Anjci All Over | Travel Blog

I have had an up and down day today.

It started with an up. The first email I received this morning came from the UK Council Tax authorities. As a non-UK resident, I always struggle to grasp the concept of a “council tax”. I am convinced that not even the local people fully understand how it works and, more importantly, WHERE it goes. The amount is not unsubstantial. Mine is about 10 per cent of my rent – or, I should probably say, on top of my rent. And, man, is my rent high. I live in London, remember.

Anyway, back to the UK Council Tax. A couple of weeks ago, I finally did what I should have done in the first place – namely, referred my hapless tax query to Wikipedia. But I didn’t get much further than the third sentence. Because the third sentence read: “The basis for the tax is residential property, with discounts for single people”.

Single people get discounts on the Council Tax? The official sources soon confirmed my ground-breaking Wikipedia discovery. Yes, sole occupiers of a property in the UK are eligible for a 25 per cent discount on their Council Tax bill. About which I had absolutely no idea. Not in the four years I lived in London and especially not those two years I have spent in my current property. Alone. Now had I been massively generous towards my Council Tax authorities or what.

Convinced that my case was long overdue, I nevertheless applied for, one, a reduction in my Council Tax going forward and, two, a claw-back of the two past years worth of discount. And oh gracious Heavens above!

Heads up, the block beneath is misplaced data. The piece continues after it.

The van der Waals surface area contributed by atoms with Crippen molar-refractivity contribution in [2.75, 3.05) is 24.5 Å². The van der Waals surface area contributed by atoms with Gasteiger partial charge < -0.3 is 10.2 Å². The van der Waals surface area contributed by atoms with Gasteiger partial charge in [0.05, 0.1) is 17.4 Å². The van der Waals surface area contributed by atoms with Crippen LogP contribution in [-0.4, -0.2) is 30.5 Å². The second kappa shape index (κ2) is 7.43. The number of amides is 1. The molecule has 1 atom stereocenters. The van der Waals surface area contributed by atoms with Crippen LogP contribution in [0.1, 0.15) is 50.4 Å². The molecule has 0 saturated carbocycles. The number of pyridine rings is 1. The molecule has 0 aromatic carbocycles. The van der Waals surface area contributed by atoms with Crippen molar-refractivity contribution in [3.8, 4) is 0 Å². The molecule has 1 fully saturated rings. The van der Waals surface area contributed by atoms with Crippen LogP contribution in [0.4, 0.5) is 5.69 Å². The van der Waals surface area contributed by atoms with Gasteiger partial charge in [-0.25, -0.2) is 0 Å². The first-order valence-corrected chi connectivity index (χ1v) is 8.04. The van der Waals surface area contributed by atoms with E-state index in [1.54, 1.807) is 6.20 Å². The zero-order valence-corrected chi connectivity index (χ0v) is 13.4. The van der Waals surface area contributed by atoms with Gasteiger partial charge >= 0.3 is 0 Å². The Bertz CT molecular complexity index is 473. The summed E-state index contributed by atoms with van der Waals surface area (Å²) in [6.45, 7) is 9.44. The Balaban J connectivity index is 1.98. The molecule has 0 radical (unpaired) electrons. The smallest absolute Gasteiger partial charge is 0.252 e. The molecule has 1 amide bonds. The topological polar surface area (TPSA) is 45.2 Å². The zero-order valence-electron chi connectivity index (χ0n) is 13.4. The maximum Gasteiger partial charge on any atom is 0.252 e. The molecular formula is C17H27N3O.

The first email I received this morning came from the UK Council Tax authorities. Who casually informed me that, one, my records had been updated going forward and, two, that the overpaid funds were being compensated into my account immediately! That’s 500 pounds in one go. Fallen from the skies! And I can forget all about the hole in my budget from the Rio flight. I can sigh in relief. Phew.

That was an excellent start to the day. A major UP.

Sadly, things did not progress quite as positively afterwards. A few moments later, I found myself looking forward to a lunch with a very interesting person. To say the least. I generally like finding out more about interesting people. And I love one-to-one conversations. The dynamic of the group works well if two people have little in common or struggle to find something to talk about. That same dynamic fails when two people potentially have a tonne to discuss but have to tone it all down for the benefit of the group.

To keep the philosophy short, the lunch turned out to be more of a group affair than planned. And our conversation reduced to something a lot less interesting than I was (secretly) hoping for. A clear DOWN. Down, down, down.


Thankfully, I did not stay down for too long. Next in line for this manic day was the yearly appraisal with my boss. A woman I regard very highly – yet a woman known for being sometimes unpredictable. I was not sure what to expect from our little chat. Just to be on the safe side, I prepared for the worst. I mean, you never know.

But the reality was more than uplifting. Santa must have received my letter; the appraisal went well! It seems that I can totally start looking forward to promotion – and with it, a new fancy title, more responsibility, more business travel – and, most important of all, more cash to travel privately! I felt like waltzing, not walking, on my way out of the boss’s office. I was happy. That was a big fat UP.

Back at my desk, there was a strange email sticking out of my Inbox. The CFA Institute? Was it already Tuesday, 25 January? The results from my CFA Level 1 exam must have arrived – on the dot of the 9:00 ET they were due.

My heart sank. An overwhelming sense of irreversibility shot right through my stomach, leaving a bitter aftertaste. I knew I had failed my CFA exam even before I took it. My “A sure way to fail your CFA exam” blog post has had its share of modest success; try typing “fail cfa exam” into Google and see whose story is consistently hitting top 15 search results.